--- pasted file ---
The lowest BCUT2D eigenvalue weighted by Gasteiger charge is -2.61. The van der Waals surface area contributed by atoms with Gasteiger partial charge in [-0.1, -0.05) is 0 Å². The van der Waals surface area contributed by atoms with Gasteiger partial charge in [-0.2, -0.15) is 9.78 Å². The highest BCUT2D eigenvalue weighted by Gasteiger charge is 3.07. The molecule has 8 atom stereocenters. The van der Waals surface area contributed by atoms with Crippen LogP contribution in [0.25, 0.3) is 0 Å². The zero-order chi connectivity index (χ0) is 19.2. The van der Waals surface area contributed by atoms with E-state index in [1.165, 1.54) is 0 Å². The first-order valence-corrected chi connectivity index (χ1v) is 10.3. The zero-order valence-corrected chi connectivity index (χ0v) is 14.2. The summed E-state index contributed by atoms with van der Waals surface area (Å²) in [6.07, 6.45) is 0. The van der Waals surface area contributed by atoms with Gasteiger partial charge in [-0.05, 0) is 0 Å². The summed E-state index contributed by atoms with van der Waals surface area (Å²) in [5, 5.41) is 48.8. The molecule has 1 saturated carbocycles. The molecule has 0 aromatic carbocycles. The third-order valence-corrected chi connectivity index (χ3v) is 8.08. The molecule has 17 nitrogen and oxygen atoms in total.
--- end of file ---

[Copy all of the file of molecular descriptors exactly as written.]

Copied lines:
The lowest BCUT2D eigenvalue weighted by Gasteiger charge is -2.61. The van der Waals surface area contributed by atoms with Gasteiger partial charge in [-0.1, -0.05) is 0 Å². The van der Waals surface area contributed by atoms with Gasteiger partial charge in [-0.2, -0.15) is 9.78 Å². The highest BCUT2D eigenvalue weighted by Gasteiger charge is 3.07. The molecule has 8 atom stereocenters. The van der Waals surface area contributed by atoms with Crippen LogP contribution in [0.25, 0.3) is 0 Å². The zero-order chi connectivity index (χ0) is 19.2. The van der Waals surface area contributed by atoms with E-state index in [1.165, 1.54) is 0 Å². The first-order valence-corrected chi connectivity index (χ1v) is 10.3. The zero-order valence-corrected chi connectivity index (χ0v) is 14.2. The summed E-state index contributed by atoms with van der Waals surface area (Å²) in [6.07, 6.45) is 0. The van der Waals surface area contributed by atoms with Gasteiger partial charge in [-0.05, 0) is 0 Å². The summed E-state index contributed by atoms with van der Waals surface area (Å²) in [5, 5.41) is 48.8. The molecule has 1 saturated carbocycles. The molecule has 0 aromatic carbocycles. The third-order valence-corrected chi connectivity index (χ3v) is 8.08. The molecule has 17 nitrogen and oxygen atoms in total.